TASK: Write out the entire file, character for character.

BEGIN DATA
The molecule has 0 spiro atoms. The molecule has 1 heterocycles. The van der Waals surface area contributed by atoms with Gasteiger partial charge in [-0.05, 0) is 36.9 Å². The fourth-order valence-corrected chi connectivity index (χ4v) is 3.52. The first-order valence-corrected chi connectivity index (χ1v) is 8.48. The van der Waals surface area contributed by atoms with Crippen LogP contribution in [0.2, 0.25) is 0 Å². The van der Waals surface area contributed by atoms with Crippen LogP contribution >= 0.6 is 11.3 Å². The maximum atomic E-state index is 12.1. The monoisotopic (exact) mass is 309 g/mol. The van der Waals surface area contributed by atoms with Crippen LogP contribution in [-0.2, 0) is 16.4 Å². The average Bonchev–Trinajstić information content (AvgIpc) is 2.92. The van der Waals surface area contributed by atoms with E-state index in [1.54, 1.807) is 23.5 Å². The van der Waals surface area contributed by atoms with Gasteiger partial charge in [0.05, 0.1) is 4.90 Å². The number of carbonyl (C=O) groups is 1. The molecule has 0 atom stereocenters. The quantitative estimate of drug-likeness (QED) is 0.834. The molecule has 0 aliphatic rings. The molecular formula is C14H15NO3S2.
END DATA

The molecule has 0 spiro atoms. The molecule has 1 heterocycles. The van der Waals surface area contributed by atoms with Gasteiger partial charge in [-0.05, 0) is 36.9 Å². The fourth-order valence-corrected chi connectivity index (χ4v) is 3.52. The first-order valence-corrected chi connectivity index (χ1v) is 8.48. The van der Waals surface area contributed by atoms with Crippen LogP contribution in [0.2, 0.25) is 0 Å². The van der Waals surface area contributed by atoms with Crippen LogP contribution >= 0.6 is 11.3 Å². The maximum atomic E-state index is 12.1. The monoisotopic (exact) mass is 309 g/mol. The van der Waals surface area contributed by atoms with Crippen LogP contribution in [-0.2, 0) is 16.4 Å². The average Bonchev–Trinajstić information content (AvgIpc) is 2.92. The van der Waals surface area contributed by atoms with E-state index in [1.54, 1.807) is 23.5 Å². The van der Waals surface area contributed by atoms with Gasteiger partial charge in [0.05, 0.1) is 4.90 Å². The number of carbonyl (C=O) groups is 1. The molecule has 0 atom stereocenters. The quantitative estimate of drug-likeness (QED) is 0.834. The molecule has 0 aliphatic rings. The molecular formula is C14H15NO3S2.